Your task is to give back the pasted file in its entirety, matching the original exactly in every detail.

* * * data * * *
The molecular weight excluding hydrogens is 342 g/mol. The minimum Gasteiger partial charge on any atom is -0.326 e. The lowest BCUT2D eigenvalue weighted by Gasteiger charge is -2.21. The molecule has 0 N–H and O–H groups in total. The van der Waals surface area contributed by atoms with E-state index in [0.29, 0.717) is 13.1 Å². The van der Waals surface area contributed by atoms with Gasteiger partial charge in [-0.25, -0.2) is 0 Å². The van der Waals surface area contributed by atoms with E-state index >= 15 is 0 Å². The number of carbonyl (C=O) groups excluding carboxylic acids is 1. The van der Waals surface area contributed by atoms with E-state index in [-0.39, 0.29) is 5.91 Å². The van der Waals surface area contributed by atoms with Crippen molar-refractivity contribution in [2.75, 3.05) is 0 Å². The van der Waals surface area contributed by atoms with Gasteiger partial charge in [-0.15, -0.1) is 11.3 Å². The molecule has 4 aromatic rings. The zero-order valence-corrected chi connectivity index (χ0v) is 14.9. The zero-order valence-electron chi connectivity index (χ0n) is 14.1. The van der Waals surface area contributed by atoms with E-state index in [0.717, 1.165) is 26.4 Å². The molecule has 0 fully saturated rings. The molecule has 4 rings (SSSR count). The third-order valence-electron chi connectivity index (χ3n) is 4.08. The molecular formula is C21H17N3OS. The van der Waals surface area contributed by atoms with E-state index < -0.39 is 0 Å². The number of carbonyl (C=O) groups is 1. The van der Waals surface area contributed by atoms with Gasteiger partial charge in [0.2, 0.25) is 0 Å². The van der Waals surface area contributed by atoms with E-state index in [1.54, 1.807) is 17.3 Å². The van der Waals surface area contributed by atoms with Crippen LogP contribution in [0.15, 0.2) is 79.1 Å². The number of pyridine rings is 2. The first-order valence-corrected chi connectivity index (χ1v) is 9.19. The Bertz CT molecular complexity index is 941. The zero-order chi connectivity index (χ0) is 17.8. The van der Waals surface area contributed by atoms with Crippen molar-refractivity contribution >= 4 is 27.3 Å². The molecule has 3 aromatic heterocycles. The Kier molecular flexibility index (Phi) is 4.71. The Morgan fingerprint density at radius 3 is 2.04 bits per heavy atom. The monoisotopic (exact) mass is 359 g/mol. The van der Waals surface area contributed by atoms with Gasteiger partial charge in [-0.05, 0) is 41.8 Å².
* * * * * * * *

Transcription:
The molecular weight excluding hydrogens is 342 g/mol. The minimum Gasteiger partial charge on any atom is -0.326 e. The lowest BCUT2D eigenvalue weighted by Gasteiger charge is -2.21. The molecule has 0 N–H and O–H groups in total. The van der Waals surface area contributed by atoms with E-state index in [0.29, 0.717) is 13.1 Å². The van der Waals surface area contributed by atoms with Gasteiger partial charge in [-0.25, -0.2) is 0 Å². The van der Waals surface area contributed by atoms with E-state index >= 15 is 0 Å². The number of carbonyl (C=O) groups excluding carboxylic acids is 1. The van der Waals surface area contributed by atoms with E-state index in [-0.39, 0.29) is 5.91 Å². The van der Waals surface area contributed by atoms with Crippen molar-refractivity contribution in [2.75, 3.05) is 0 Å². The van der Waals surface area contributed by atoms with Gasteiger partial charge in [-0.15, -0.1) is 11.3 Å². The molecule has 4 aromatic rings. The zero-order valence-corrected chi connectivity index (χ0v) is 14.9. The zero-order valence-electron chi connectivity index (χ0n) is 14.1. The van der Waals surface area contributed by atoms with E-state index in [0.717, 1.165) is 26.4 Å². The molecule has 0 fully saturated rings. The molecule has 4 rings (SSSR count). The third-order valence-electron chi connectivity index (χ3n) is 4.08. The molecular formula is C21H17N3OS. The van der Waals surface area contributed by atoms with E-state index < -0.39 is 0 Å². The number of carbonyl (C=O) groups is 1. The van der Waals surface area contributed by atoms with Gasteiger partial charge in [0.2, 0.25) is 0 Å². The van der Waals surface area contributed by atoms with E-state index in [1.54, 1.807) is 17.3 Å². The van der Waals surface area contributed by atoms with Crippen LogP contribution in [0.15, 0.2) is 79.1 Å². The number of pyridine rings is 2. The first-order valence-corrected chi connectivity index (χ1v) is 9.19. The Bertz CT molecular complexity index is 941. The zero-order chi connectivity index (χ0) is 17.8. The van der Waals surface area contributed by atoms with Crippen molar-refractivity contribution >= 4 is 27.3 Å². The molecule has 3 aromatic heterocycles. The Kier molecular flexibility index (Phi) is 4.71. The Morgan fingerprint density at radius 3 is 2.04 bits per heavy atom. The monoisotopic (exact) mass is 359 g/mol. The van der Waals surface area contributed by atoms with Gasteiger partial charge in [-0.05, 0) is 41.8 Å².